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» » » Glenview girl Talliah Kachuta finally undergoes colostomy surgery


Talliah Kachuta's colostomy has now been closed 

Colleen Chitsa

Three-year-old Talliah Kachuta, who was born without an anal passage and has been using a hole drilled on the side of her stomach to pass excrement, has finally undergone a colostomy closure operation; allowing her to use her anal passage for the first time.

The minor, whose family stays in Glenview, Harare, where her father is a policeman, first underwent an operation to open up her anal passage at birth but doctors also performed a colostomy so that the anal passage could be given time to heal.

A colostomy is a surgical procedure to bring out one end of the large intestine (colon) through the stomach so that faeces could be passed through there rather than through the anal passage.

However, the child continued to use the stomach hole for longer than was necessary because her parents could not afford another operation to close the colostomy and re-divert the bottom end of the colon to the anal passage.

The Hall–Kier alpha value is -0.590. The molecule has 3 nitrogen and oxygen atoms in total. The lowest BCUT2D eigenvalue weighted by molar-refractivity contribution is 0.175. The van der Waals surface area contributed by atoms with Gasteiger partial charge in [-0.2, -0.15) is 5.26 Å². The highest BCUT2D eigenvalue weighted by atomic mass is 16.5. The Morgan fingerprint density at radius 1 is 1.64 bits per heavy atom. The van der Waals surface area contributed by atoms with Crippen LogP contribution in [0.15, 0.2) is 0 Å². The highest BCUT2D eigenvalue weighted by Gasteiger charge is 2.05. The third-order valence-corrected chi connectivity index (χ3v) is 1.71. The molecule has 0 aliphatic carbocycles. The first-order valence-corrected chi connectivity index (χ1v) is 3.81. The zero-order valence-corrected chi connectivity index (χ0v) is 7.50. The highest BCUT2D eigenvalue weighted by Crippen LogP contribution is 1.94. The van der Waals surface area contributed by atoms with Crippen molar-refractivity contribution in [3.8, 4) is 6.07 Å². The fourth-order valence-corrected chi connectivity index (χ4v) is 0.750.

TellZim published the family’s story on October 23 and a few days later, well-wishers began to contribute money towards the required surgical procedure which was finally performed by Dr Chitsaka at Harare Hospital on October 29.

“After the story began circulating, we received around $5 600 in donations through EcoCash, $5000 from the Seventh Day Adventist (SDA) church in Glenview and it was enough for the surgical operation. When we came back from the hospital, the church again gave us US$100. Another US$100 was put together through contributions by different police stations in Harare and we are still receiving donations from other people,” said the girls’ mother Patricia Timire.

Timire said help from SDA was facilitated largely by church elder Alois Nyamazana who had been greatly moved by the family’s plight.

“I thank everybody who made this happen including TellZim, Elder Nyamazana and his church as well as everybody who contributed in cash, kind and prayers. Words are not enough to express our gratitude and relief. Talliah is now using the normal excretion organ and is now playing with other children without being stigmatized,” said Timire.

To read the first story on the issue use the below link:








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